Gaumont State Kilburn

199 Kilburn High Road,
London, NW6 7HY

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Gaumont State Kilburn

Viewing: Photo | Street View

Initially a project of the Hyam’s brothers, the Gaumont State Theatre was opened by Gaumont Super Cinemas on 20th December 1937 with an ‘All Star Variety Show’ on stage, with stars appearing including Gracie Fields, Larry Adler, George Formby and Henry Hall & his Band and the opening was broadcast live on the BBC radio. The variety show had a five days run, then the Gaumont State Theatre showed its first film programme; Shirley Temple in “Wee Willie Winkie” and Jed Prouty in “Big Business” plus a stage show from 27th December 1937.

The Gaumont State Theatre was the largest movie palace ever built in England and the third largest in the United Kingdom. The theatre’s 4,004 seating capacity was split between a massive 1,356 seat balcony and an orchestra level which seated 2,648. Although it was large, beautiful, and meticulously designed, internally it was considered ‘old fashioned’, as earlier Gaumont Palace theatres were more directly influenced by the popularity of an Art Deco style.

According to Allen Eyles book ‘Gaumont British Cinemas’, the ‘State’ name and 120-foot skyscraper tower that adorns the facade were in tribute to the Empire State Building, New York which had opened just a few years earlier. The tower contained a fully equipped radio studio. The Gaumont State’s American Deco-inspired exterior is a sharp contrast to its green Italian Renaissance interior. The theatre’s interior still works well, especially in its massive and gilded foyer lobby. Its enormous chandelier is modeled after one in the Banqueting Hall at Buckingham Palace and still illuminates the building to this day (see photo). The auditorium has a massive circular dome in the ceiling. The fully equipped stage was one of the largest in the country, being 100 feet wide and 50 feet deep. There were 20 dressing rooms and a scenery workshop. The orchestra pit was on a lift which could be raised to stage level, and the 4Manual Wurlitzer organ console was located on the right-hand side of the proscenium and was on a revolving lift. The organ has 16Ranks and had a grand piano attached and was opened by Sydney Torch. The Gaumont State Theatre had a 400 seat restaurant which had its own seperate entrance on Willesden Lane around the corner from the main theatre entrance, and the restaurant could also be accessed from the main theatre foyer.

In October 1940, the Gaumont State Theatre was closed, due to war-time conditions and it re-opened in November 1940, initially operating at weekends only. The huge stage was always well used over the years and hosted pantomimes, circus, ballet (Alicia Markova & Anton Dolin appeared in November 1949), and concerts (Frank Sinatra appeared in July 1953). The late Queen Mary (King George VI’s mother, and grandmother of the current Queen Elizabeth II, paid regular visits to the Gaumont State Theatre on matinee performances, saying she prefered to attend there rather than the West End cinemas.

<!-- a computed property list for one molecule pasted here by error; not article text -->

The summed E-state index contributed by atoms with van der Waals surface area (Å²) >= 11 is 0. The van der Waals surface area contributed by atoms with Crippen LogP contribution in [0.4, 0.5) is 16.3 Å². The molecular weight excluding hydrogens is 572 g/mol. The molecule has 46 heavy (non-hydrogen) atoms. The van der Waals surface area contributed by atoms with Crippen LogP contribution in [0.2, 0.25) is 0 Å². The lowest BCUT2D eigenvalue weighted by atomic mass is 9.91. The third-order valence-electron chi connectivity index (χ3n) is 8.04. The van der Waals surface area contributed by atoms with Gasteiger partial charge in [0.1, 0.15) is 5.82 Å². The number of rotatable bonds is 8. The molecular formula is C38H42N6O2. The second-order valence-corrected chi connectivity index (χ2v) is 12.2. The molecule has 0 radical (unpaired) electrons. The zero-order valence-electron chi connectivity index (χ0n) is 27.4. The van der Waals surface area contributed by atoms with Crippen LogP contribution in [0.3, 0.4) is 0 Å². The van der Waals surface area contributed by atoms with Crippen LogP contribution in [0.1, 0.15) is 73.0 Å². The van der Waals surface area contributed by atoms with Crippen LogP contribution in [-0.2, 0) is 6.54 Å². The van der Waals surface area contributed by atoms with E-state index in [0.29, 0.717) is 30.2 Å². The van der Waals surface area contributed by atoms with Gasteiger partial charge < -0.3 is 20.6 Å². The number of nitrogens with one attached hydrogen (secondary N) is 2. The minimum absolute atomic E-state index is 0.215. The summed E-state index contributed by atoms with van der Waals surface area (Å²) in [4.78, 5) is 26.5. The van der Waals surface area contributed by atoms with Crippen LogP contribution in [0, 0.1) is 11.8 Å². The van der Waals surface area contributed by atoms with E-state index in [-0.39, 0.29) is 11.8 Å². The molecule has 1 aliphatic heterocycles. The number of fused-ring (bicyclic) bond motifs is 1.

In March 1957 a former waiting space beneath the restaurant was converted into a Victor Sylvester Dance Studio. Gaumont British Theatres became part of Circuits Management Association in the 1950’s, which by 1960 became the Rank Organisation. The Gaumont State Theatre was closed on 16th January 1960 for conversion of the rear stalls seating area under the balcony into a ballroom. A drop wall was constructed across the underside of the balcony. Cinema use continued in the front stalls (when required) and in balcony seating areas. Later the ballroom became a Top Rank Bingo Club. A second screen, seating 202, was opened on 23rd November 1975 by converting the former restaurant to cinema use.

The main auditorium cinema closed on 18th September 1980 and the second screen closed on 10th October 1981. Bingo continued in the former sectioned off, rear stalls seating section. Soon afterwards, the main floor was leveled off and Top Rank Bingo became the attraction in the entire auditorium when the drop wall was taken down.

The second screen located in the former restaurant re-opened in December 1985 as the Odeon Kilburn and this was closed on 14th June 1990, remaining shuttered ever since. The Top Rank Bingo Club later became Mecca Bingo Club and operated until 19th August 2007.

The Gaumont State Theatre is still Kilburn’s most identifiable landmark and a treasured part of its past. Those who remember its days as a super cinema or would like to catch a glimpse of its past could still occasionally visit the State when the local chapter of the American Theater Organ Society put on a show.

Donald MacKenzie, the house organist for the Odeon Leicester Square and many other organists have given regular recitals on the theatre’s original Wurlitzer theatre organ.

It was designated a Grade II Listed building on 10th October 1980 and has now been upgraded to a Grade II* Listed building.

In January 2008, the building was purchased by a church, but remained shuttered, awating planning permission for a change of use. It was re-opened as the Ruach Ministries Church on 10th July 2010.

Contributed by Ross Melnick, Ken Roe

Recent comments (view all 50 comments)

orpheum
orpheum on July 7, 2010 at 5:39 am